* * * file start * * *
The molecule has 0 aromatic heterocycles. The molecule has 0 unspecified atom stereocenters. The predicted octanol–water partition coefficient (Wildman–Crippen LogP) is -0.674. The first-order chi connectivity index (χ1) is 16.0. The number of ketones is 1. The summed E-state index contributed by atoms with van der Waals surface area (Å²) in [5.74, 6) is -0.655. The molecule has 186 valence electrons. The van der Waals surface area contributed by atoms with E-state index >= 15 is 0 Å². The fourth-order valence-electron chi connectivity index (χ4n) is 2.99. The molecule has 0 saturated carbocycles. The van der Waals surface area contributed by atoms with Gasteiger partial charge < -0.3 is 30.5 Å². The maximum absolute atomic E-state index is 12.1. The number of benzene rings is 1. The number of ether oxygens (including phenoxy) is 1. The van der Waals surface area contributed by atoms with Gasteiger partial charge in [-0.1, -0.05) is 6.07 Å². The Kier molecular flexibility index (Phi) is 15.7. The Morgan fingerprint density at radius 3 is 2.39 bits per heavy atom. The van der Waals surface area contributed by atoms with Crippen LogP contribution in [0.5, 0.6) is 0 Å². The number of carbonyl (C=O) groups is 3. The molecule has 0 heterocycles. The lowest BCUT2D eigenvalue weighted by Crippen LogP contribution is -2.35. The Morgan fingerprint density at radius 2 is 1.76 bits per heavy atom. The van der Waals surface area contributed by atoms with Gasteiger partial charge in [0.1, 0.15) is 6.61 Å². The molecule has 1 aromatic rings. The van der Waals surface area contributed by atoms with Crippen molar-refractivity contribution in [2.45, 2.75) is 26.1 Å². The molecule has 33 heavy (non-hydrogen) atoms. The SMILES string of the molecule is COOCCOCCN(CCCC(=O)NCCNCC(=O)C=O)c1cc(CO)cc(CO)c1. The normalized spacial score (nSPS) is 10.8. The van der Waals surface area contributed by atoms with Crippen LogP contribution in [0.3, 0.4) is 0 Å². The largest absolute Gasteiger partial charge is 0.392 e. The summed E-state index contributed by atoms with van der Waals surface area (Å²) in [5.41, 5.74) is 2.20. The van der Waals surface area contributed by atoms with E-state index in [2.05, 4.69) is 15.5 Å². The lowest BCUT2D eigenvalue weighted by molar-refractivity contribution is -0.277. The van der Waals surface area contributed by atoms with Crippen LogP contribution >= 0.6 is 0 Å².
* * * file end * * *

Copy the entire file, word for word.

The molecule has 0 aromatic heterocycles. The molecule has 0 unspecified atom stereocenters. The predicted octanol–water partition coefficient (Wildman–Crippen LogP) is -0.674. The first-order chi connectivity index (χ1) is 16.0. The number of ketones is 1. The summed E-state index contributed by atoms with van der Waals surface area (Å²) in [5.74, 6) is -0.655. The molecule has 186 valence electrons. The van der Waals surface area contributed by atoms with E-state index >= 15 is 0 Å². The fourth-order valence-electron chi connectivity index (χ4n) is 2.99. The molecule has 0 saturated carbocycles. The van der Waals surface area contributed by atoms with Gasteiger partial charge < -0.3 is 30.5 Å². The maximum absolute atomic E-state index is 12.1. The number of benzene rings is 1. The number of ether oxygens (including phenoxy) is 1. The van der Waals surface area contributed by atoms with Gasteiger partial charge in [-0.1, -0.05) is 6.07 Å². The Kier molecular flexibility index (Phi) is 15.7. The Morgan fingerprint density at radius 3 is 2.39 bits per heavy atom. The van der Waals surface area contributed by atoms with Crippen LogP contribution in [0.5, 0.6) is 0 Å². The number of carbonyl (C=O) groups is 3. The molecule has 0 heterocycles. The lowest BCUT2D eigenvalue weighted by Crippen LogP contribution is -2.35. The Morgan fingerprint density at radius 2 is 1.76 bits per heavy atom. The van der Waals surface area contributed by atoms with Gasteiger partial charge in [0.1, 0.15) is 6.61 Å². The molecule has 1 aromatic rings. The van der Waals surface area contributed by atoms with Crippen molar-refractivity contribution in [2.45, 2.75) is 26.1 Å². The molecule has 33 heavy (non-hydrogen) atoms. The SMILES string of the molecule is COOCCOCCN(CCCC(=O)NCCNCC(=O)C=O)c1cc(CO)cc(CO)c1. The normalized spacial score (nSPS) is 10.8. The van der Waals surface area contributed by atoms with Crippen LogP contribution in [0.3, 0.4) is 0 Å². The largest absolute Gasteiger partial charge is 0.392 e. The summed E-state index contributed by atoms with van der Waals surface area (Å²) in [5.41, 5.74) is 2.20. The van der Waals surface area contributed by atoms with E-state index in [2.05, 4.69) is 15.5 Å². The lowest BCUT2D eigenvalue weighted by molar-refractivity contribution is -0.277. The van der Waals surface area contributed by atoms with Crippen LogP contribution >= 0.6 is 0 Å².